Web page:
OMG! 75,000 children will die in Nigeria by 2017 – Report


– According to U.N. Children’s Fund, Nigeria will lose 75,000 children next year
– Nutrition chief for UNICEF in Nigeria explains the horrible estimates
– The organisation states that  $115 million is needed to save children
This photo taken on September 15, 2016 shows a mother holding her young malnourished baby
U.N. Children’s Fund warns that about 75,000 children will die next year in Nigeria.
The horrible prediction is based on  famine-like conditions created by Boko Haram if donors don’t respond quickly.
The Fund stresses that’s far more than the 20,000 people killed in the seven-year Islamic uprising.
Arjan de Wagt, nutrition chief for UNICEF in Nigeria, notes that the severity of malnutrition levels and high number of children facing death make the humanitarian crisis confronting northeastern Nigeria perhaps the worst in the world.

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De Wagt explains that most severely malnourished children die of secondary illnesses like diarrhea and respiratory infections.
The expert says: “But with famine, you actually die of hunger. Globally, you just don’t see this. You have to go back to places like Somalia five years ago to see these kinds of levels. Nearly 260,000 people died in Somalia between 2010 and 2012 from severe drought aggravated by war.”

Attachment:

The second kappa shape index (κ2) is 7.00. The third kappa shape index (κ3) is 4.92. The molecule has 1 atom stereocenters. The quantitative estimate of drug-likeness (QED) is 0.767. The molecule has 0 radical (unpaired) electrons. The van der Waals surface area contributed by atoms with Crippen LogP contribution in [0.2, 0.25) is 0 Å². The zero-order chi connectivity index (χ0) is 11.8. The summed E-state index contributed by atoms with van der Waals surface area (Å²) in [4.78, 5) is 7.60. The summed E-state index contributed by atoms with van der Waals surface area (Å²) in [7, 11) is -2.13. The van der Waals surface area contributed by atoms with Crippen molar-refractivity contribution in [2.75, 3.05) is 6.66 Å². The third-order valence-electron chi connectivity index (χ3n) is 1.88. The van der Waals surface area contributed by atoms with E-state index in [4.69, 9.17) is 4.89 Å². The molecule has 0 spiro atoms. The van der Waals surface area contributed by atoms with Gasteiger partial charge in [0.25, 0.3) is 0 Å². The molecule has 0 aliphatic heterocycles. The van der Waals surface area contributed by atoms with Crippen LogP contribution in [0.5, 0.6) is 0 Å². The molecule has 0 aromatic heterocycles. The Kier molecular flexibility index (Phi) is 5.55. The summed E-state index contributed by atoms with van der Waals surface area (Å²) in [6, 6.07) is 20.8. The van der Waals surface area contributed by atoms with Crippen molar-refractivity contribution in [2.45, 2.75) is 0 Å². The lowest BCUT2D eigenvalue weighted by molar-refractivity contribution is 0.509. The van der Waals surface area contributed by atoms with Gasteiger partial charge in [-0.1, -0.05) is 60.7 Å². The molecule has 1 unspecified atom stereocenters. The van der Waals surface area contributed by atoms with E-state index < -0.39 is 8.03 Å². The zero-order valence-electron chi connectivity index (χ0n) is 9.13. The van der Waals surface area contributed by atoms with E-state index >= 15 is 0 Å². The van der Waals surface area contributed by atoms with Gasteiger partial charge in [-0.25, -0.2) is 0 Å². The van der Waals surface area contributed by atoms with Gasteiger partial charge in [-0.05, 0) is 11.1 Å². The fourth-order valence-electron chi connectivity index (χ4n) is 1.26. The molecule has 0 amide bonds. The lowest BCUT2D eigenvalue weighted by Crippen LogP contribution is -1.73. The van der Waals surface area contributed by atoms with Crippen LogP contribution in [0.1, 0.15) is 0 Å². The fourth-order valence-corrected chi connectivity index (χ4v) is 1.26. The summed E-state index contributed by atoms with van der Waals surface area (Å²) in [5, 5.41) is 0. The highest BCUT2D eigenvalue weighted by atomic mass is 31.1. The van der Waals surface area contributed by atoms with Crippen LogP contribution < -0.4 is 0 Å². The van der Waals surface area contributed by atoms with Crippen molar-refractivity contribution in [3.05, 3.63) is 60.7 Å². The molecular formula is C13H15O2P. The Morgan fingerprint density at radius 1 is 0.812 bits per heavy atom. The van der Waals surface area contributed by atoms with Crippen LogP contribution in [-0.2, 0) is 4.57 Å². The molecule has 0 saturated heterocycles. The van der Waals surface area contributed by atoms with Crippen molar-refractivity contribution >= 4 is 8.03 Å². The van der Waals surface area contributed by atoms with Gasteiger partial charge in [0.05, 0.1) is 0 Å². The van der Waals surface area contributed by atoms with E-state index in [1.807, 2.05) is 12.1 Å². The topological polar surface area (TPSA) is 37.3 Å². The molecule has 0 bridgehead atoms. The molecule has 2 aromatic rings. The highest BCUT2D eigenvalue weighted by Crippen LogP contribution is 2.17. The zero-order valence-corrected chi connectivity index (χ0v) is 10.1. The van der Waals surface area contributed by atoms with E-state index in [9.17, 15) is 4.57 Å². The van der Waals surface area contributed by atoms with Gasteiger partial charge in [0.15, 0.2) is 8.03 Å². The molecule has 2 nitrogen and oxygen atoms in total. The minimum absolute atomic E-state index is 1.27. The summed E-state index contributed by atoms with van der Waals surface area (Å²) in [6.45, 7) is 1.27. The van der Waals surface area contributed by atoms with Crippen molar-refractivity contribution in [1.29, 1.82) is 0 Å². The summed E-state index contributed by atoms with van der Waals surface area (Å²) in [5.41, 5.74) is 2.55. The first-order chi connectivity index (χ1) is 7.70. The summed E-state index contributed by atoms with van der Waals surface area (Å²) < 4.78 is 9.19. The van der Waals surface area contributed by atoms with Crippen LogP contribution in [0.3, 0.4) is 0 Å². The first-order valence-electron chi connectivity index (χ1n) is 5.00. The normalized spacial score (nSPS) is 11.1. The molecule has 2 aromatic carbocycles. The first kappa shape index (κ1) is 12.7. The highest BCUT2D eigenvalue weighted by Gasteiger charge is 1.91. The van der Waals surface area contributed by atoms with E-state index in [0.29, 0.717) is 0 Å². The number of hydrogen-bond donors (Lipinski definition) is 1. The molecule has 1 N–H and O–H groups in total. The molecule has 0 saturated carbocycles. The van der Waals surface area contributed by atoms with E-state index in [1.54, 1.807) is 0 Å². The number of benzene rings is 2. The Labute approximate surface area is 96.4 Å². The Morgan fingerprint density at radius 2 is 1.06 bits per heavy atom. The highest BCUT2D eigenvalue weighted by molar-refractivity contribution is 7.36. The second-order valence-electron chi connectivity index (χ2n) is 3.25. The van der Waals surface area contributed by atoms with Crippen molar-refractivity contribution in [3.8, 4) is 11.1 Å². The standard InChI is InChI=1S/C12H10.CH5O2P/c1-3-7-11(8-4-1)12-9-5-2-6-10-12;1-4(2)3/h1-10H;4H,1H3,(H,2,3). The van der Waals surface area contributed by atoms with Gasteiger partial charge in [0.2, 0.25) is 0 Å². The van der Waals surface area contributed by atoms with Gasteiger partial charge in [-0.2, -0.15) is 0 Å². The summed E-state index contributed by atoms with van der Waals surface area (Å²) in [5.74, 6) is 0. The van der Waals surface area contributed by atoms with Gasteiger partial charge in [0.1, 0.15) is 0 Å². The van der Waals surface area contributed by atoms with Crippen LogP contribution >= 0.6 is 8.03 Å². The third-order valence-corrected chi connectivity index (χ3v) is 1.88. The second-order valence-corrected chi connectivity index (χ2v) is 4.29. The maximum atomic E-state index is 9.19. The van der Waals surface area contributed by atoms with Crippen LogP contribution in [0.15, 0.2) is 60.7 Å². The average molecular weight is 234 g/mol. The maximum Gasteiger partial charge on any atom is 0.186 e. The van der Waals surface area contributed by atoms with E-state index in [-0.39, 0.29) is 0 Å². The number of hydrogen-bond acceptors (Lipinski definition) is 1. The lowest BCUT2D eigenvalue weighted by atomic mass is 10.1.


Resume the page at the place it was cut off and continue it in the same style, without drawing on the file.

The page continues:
On Thursday UNICEF doubled the amount of its appeal for Nigeria, saying $115 million is needed to save children. However, only $24 million has been raised so far.Speaking about the whole society De Wagt stressed: “Of 4 million people in desperate need of food are about 2.2 million people trapped in areas where Boko Haram is operating or in newly liberated areas that still are too dangerous to reach by road. Among them, 65,000 are living in famine-like conditions.”A girl suffering from severe acute malnutrition is weighed at a Unicef nutrition clinics
In their turn aid group Doctors Without Borders states: “The crisis has reached catastrophic levels for people who have sought refuge in towns controlled by the military but who are entirely reliant on outside aid that does not reach them”.
However, de Wagt  admits that the agency continues to deliver some therapeutic food by helicopter and to train local health workers to treat malnourished children living in dangerous areas.
Doctors Without Borders state that the highest levels of starving children are in camps in Maiduguri, the northeastern city free of conflict where aid workers have been active for two years: “The mortality rate is five times higher than what is considered an emergency, with the main cause being hunger”.
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